Ms Ngladar had reportedly surrendered herself to the military alongside one of her captors and two children she had given birth to while in captivity at the end of July, and while her freedom after over seven years is good news, the challenges that lie ahead of her and her family remain extensive.

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Killed on a daily basis: International inaction on Nigeria’s security crisis cannot continue

On 3 June the predominantly Christian Tudun Agwalla community in Kajuru Local Government Area (LGA), Kaduna State, Nigeria, buried nine of its members in a mass grave. They had been murdered by machete wielding assailants of Fulani ethnicity, who had attacked the village in the early hours of the morning. An unknown number of people were also injured during the attack. Seven remain missing.

The tragedy continued the next day when three-year-old Elizabeth Samaila became the tenth victim of the attack after she died from her injuries.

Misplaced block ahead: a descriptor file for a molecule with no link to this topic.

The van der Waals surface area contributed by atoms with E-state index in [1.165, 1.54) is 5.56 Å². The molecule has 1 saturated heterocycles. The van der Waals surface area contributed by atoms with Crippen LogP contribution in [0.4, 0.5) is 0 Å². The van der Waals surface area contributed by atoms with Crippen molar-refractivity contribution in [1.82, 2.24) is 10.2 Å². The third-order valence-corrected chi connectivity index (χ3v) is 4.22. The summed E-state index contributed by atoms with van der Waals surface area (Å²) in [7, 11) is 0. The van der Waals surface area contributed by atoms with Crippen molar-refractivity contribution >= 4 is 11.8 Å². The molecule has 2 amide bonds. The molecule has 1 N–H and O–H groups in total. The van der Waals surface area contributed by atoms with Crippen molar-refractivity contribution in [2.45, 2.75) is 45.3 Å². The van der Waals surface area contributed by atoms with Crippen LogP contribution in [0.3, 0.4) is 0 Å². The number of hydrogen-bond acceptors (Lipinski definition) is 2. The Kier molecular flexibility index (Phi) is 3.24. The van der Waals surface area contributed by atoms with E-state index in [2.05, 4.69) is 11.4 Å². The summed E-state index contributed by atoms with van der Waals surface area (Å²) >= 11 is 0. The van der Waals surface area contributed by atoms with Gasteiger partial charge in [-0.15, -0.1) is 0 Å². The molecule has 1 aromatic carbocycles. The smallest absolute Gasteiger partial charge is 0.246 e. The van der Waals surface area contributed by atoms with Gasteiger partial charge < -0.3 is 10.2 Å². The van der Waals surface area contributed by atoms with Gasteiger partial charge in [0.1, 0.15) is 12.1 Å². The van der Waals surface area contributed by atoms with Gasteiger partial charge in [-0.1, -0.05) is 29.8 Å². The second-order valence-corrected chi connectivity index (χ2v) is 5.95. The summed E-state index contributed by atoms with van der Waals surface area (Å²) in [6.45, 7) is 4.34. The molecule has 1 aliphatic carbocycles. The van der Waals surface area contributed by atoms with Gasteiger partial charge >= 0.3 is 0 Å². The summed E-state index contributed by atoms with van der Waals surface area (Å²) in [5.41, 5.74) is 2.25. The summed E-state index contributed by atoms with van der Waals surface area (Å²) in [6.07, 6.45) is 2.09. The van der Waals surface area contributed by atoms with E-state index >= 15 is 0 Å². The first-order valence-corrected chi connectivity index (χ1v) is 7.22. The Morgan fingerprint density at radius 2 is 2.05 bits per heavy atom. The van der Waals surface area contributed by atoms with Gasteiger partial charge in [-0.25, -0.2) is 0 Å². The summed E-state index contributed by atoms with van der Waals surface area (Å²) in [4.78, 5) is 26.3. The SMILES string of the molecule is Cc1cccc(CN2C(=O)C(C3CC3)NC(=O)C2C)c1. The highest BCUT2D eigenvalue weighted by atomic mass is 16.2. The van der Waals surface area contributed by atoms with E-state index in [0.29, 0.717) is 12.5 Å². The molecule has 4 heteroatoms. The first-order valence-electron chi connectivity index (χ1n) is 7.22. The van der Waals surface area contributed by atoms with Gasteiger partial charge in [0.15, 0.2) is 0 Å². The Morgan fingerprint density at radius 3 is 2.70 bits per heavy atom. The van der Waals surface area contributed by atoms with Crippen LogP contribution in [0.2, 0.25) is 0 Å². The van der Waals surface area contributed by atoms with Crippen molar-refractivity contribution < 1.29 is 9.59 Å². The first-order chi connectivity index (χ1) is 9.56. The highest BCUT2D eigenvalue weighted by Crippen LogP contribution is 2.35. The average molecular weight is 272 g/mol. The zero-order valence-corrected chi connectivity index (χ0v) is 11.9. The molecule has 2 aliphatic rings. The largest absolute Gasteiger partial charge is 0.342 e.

This is by no means an isolated event. Since the start of the year, predominantly Christian communities in southern Kaduna have been violently attacked in this manner on an almost daily basis. Hundreds have lost their lives, hundreds more have been injured, and an estimated 20,000 people have been displaced.

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#FREELEAH

A guest blog by the Rt Hon Dame Caroline Spelman MP. 

The Rt Hon Dame Caroline Spelman MP is Conservative Member of Parliament for Meriden and Second Church Estates Commissioner. In May 2018 she met with Rev Yunusa Nmadu, CEO of CSW Nigeria and CSW UK’s Parliamentary Officer, Alice Braybrook to discuss freedom of religion or belief in Nigeria.

Today is the 15th birthday of Leah Sharibu. But, unlike most young girls around the world, she will be spending her birthday in captivity.

On 19 February 2018, Leah was among 110 girls who were abducted from the Government Girls Science and Technical College in Dapchi, north eastern Nigeria, by the al-Barnawi faction of Boko Haram. The oldest abductees were 18 years of age; the youngest were 11.